The disc contains two excerpts from Cavalli's opera La Didone. Topi Lehtipuu doesn't make a really good start, but soon finds the right approach to his segment, and sings it really well. The second excerpt is difficult to swallow, mainly because of the wide vibrato of Marie-Nicole Lemieux. This is just unstylish and historically indefensible. Laurent Naouri doesn't make any impression in the excerpt from Cesti's L'Argia, partly because a lack of declamation and too much vibrato. Patrizia Ciofi is certainly dramatic in her performance of Giacomo Carissimi's Lamento di Maria Stuarda, but her approach is too traditional in regard to the relationship between text and music, and on the top notes she sounds stressed. Overall Catherine Bott's performance (Decca/L'Oiseau Lyre) is more expressive and shows a greater range of emotion.

One of the best parts of this disc is Philippe Jaroussky in Barbara Strozzi's L'Eraclito amoroso as he shows what some other singers are lacking: a good understanding of the text and the affetti it wants to express. The same is true for Christopher Purves who gives a very dramatic account of a monody by Stefano Landi, which was specifically composed for a bass with a large tessitura. Lastly Joyce DiDonato in 'Addio Roma' from Monteverdi's L'Incoronazione di Poppea: although from a stylistic point of view her performance is not ideal, there is a great deal of text expression here and she effectively colours her voice to emphasize elements in the text (like "ai pianti, ai passi").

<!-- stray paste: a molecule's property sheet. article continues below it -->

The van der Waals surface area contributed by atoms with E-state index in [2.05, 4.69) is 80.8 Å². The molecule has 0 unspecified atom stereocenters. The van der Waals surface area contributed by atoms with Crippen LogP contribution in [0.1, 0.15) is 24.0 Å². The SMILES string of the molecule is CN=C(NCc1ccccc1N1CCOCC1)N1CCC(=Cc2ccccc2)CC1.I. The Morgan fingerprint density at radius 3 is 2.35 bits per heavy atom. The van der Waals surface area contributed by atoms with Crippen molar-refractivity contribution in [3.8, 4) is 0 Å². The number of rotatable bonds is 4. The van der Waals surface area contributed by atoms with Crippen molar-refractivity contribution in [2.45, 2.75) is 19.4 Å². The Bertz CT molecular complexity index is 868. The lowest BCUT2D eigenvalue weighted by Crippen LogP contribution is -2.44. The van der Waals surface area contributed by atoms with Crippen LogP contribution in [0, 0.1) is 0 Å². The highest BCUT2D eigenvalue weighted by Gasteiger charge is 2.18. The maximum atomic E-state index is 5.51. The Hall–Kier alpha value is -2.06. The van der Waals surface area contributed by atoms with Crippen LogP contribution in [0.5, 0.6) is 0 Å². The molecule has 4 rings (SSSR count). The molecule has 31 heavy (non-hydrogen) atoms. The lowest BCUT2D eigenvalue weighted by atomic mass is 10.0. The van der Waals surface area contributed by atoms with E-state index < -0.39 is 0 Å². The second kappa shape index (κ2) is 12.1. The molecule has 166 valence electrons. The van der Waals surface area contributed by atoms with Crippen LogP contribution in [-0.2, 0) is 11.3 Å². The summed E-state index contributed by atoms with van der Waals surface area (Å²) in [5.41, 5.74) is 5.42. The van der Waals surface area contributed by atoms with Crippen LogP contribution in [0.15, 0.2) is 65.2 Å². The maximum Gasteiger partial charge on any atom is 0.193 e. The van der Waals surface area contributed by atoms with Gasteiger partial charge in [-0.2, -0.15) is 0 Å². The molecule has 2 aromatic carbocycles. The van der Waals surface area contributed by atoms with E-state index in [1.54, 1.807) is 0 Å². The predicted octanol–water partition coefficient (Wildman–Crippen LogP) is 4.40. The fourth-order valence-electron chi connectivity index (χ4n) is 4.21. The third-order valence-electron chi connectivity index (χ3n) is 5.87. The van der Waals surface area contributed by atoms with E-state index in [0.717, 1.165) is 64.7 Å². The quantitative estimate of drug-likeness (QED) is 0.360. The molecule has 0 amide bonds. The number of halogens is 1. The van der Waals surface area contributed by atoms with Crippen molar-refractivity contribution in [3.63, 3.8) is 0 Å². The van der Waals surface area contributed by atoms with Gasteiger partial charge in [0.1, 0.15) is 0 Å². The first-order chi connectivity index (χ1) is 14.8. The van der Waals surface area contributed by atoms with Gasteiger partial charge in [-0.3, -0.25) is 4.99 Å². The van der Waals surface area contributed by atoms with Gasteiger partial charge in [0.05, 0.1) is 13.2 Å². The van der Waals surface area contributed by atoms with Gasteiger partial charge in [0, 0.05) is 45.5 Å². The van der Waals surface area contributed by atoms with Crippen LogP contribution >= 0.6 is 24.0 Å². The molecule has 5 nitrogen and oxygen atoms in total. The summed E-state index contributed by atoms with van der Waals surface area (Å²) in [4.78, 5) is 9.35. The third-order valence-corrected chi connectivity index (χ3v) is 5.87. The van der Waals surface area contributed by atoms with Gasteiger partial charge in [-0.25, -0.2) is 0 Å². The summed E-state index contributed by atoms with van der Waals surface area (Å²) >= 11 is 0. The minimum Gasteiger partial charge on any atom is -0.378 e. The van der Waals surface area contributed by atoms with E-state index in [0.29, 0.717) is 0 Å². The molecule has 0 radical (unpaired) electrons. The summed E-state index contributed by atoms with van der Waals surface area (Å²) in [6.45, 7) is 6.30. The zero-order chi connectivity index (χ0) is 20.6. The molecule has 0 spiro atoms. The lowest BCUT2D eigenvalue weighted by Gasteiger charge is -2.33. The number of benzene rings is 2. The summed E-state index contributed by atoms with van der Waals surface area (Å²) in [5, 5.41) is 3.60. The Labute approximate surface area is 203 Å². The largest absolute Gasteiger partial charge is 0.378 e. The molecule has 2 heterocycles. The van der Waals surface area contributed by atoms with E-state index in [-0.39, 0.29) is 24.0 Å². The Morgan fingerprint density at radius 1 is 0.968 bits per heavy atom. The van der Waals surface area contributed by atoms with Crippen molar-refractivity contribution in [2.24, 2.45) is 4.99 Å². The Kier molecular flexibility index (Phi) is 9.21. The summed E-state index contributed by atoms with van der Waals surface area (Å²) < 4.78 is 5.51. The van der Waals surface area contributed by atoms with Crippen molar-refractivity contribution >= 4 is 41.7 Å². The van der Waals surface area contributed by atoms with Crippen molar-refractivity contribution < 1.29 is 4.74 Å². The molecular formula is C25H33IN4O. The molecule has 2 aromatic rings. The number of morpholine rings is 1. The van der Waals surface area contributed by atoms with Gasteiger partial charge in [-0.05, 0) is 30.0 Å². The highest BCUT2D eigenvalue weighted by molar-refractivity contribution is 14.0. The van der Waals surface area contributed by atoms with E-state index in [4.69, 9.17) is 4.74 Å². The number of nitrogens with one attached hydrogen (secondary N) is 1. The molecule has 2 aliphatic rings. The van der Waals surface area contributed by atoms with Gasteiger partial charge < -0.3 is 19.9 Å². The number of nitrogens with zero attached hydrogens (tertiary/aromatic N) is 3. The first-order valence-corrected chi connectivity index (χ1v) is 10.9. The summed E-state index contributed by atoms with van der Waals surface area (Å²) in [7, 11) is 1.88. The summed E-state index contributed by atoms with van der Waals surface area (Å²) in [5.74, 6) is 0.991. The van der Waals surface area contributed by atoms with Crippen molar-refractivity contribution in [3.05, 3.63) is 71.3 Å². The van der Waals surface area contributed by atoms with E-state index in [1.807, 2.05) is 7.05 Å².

Like I said the second disc is better than the first, but it is still a mixed baggage as far as the interpretation is concerned. The contributions of several instrumentalists - for instance the lirone players - on both discs is very good, but overall the ensemble isn't very colourful and sometimes really bland. It is impossible to recommend the first disc, the second disc can only be recommended to those who can get up the tolerance to bear the various defects in the interpretations.

Johan van Veen (© 2009)

Relevant links:

Le Concert d'Astrée